We introduce AudioPaLM, a large language model for speech understanding and generation. AudioPaLM fuses text-based and speech-based language models, PaLM-2 [Anil et al., 2023] and AudioLM [Borsos et al., 2022], into a unified multimodal architecture that can process and generate text and speech with applications including speech recognition and speech-to-speech translation. AudioPaLM inherits the capability to preserve paralinguistic information such as speaker identity and intonation from AudioLM and the linguistic knowledge present only in text large language models such as PaLM-2. We demonstrate that initializing AudioPaLM with the weights of a text-only large language model improves speech processing, successfully leveraging the larger quantity of text training data used in pretraining to assist with the speech tasks. The resulting model significantly outperforms existing systems for speech translation tasks and has the ability to perform zero-shot speech-to-text translation for many languages for which input/target language combinations were not seen in training. AudioPaLM also demonstrates features of audio language models, such as transferring a voice across languages based on a short spoken prompt. We release examples of our method at https://google-research.github.io/seanet/audiopalm/examples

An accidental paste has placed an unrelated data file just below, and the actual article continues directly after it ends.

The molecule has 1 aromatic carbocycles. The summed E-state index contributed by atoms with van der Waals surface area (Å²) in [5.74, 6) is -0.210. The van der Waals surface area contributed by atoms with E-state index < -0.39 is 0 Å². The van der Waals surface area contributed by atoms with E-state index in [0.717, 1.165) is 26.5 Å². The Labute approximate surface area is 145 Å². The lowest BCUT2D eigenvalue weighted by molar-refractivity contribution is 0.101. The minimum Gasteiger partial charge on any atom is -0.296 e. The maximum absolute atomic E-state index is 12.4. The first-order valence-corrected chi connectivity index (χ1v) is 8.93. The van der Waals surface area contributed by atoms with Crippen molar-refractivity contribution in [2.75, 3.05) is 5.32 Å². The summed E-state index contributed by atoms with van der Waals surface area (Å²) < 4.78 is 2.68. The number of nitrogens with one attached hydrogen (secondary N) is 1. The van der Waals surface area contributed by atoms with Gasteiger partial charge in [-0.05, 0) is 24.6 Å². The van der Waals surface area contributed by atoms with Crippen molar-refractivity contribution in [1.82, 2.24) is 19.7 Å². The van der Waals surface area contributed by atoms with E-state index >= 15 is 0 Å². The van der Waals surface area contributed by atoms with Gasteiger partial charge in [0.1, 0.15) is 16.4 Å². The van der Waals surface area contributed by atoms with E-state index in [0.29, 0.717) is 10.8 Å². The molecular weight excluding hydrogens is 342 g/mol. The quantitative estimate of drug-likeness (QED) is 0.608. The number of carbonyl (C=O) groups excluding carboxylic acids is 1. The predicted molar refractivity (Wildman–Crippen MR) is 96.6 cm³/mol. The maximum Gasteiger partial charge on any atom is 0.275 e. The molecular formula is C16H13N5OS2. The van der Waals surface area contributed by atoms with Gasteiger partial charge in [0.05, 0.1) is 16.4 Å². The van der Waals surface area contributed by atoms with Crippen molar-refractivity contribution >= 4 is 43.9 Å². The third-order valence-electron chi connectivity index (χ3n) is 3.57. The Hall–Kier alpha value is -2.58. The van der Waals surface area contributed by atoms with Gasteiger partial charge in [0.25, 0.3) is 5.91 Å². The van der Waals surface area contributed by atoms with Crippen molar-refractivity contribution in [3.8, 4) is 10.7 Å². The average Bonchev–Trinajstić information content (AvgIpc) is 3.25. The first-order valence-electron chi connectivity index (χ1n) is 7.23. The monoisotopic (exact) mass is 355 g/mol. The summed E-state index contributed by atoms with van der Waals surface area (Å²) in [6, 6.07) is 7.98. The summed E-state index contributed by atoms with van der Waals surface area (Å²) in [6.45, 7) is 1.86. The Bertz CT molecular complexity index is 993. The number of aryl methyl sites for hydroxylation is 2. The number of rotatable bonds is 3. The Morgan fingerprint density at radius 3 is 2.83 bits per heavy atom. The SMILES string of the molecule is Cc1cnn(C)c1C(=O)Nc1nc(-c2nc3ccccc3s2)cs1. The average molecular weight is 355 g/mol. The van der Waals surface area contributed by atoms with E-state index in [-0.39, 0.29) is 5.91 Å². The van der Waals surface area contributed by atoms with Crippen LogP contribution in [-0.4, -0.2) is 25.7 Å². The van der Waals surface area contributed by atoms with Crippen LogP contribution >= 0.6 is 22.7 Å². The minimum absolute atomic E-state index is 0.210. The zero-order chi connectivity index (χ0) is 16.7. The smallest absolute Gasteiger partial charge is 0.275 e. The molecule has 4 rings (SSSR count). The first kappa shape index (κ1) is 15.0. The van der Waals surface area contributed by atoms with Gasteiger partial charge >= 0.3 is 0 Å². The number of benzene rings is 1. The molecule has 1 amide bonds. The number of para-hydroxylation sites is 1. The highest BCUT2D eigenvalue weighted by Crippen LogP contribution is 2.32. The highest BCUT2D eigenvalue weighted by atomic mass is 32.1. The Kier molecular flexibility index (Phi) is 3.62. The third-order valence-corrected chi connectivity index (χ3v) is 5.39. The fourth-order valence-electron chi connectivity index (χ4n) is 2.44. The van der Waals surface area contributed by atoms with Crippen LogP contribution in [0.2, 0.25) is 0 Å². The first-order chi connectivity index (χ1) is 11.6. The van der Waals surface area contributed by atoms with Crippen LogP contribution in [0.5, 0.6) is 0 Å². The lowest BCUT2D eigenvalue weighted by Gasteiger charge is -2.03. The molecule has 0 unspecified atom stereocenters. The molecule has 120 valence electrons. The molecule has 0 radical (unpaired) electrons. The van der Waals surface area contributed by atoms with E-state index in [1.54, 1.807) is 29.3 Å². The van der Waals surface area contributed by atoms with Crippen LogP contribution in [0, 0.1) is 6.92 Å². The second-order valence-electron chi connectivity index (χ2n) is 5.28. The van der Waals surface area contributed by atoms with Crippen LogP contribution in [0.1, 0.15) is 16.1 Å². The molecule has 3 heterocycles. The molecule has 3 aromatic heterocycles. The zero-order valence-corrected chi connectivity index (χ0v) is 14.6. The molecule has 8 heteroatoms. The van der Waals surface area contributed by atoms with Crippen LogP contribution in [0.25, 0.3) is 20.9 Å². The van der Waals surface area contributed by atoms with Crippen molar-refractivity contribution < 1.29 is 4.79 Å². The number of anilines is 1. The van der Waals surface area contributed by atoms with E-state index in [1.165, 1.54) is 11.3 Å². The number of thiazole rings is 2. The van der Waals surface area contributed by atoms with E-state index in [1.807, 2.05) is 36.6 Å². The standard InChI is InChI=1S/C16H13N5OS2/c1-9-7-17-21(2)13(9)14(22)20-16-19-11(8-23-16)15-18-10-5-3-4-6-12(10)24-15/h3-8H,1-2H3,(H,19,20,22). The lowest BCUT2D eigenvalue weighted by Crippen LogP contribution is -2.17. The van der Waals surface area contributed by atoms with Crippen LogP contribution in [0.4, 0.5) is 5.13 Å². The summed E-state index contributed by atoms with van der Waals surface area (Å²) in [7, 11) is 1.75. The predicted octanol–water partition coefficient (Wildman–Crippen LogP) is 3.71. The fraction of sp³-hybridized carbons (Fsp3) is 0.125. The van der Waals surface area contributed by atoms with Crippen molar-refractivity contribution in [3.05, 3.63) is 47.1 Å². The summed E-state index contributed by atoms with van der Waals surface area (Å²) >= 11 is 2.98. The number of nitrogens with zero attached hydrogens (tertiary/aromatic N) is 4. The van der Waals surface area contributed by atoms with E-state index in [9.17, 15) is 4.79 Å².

This paper presents Translatotron 3, a novel approach to train a direct speech-to-speech translation model from monolingual speech-text datasets only in a fully unsupervised manner. Translatotron 3 combines masked autoencoder, unsupervised embedding mapping, and back-translation to achieve this goal. Experimental results in speech-to-speech translation tasks between Spanish and English show that Translatotron 3 outperforms a baseline cascade system, reporting 18.14 BLEU points improvement on the synthesized Unpaired-Conversational dataset. In contrast to supervised approaches that necessitate real paired data, which is unavailable, or specialized modeling to replicate para-/non-linguistic information, Translatotron 3 showcases its capability to retain para-/non-linguistic such as pauses, speaking rates, and speaker identity. Audio samples can be found in our website http://google-research.github.io/lingvo-lab/translatotron3
We present SPECTRON, a novel approach to adapting pre-trained language models (LMs) to perform speech continuation. By leveraging pre-trained speech encoders, our model generates both text and speech outputs with the entire system being trained end-to-end operating directly on spectrograms. Training the entire model in the spectrogram domain simplifies our speech continuation system versus existing cascade methods which use discrete speech representations. We further show our method surpasses existing spoken language models both in semantic content and speaker preservation while also benefiting from the knowledge transferred from pre-existing models. Audio samples can be found in our website https://michelleramanovich.github.io/spectron/spectron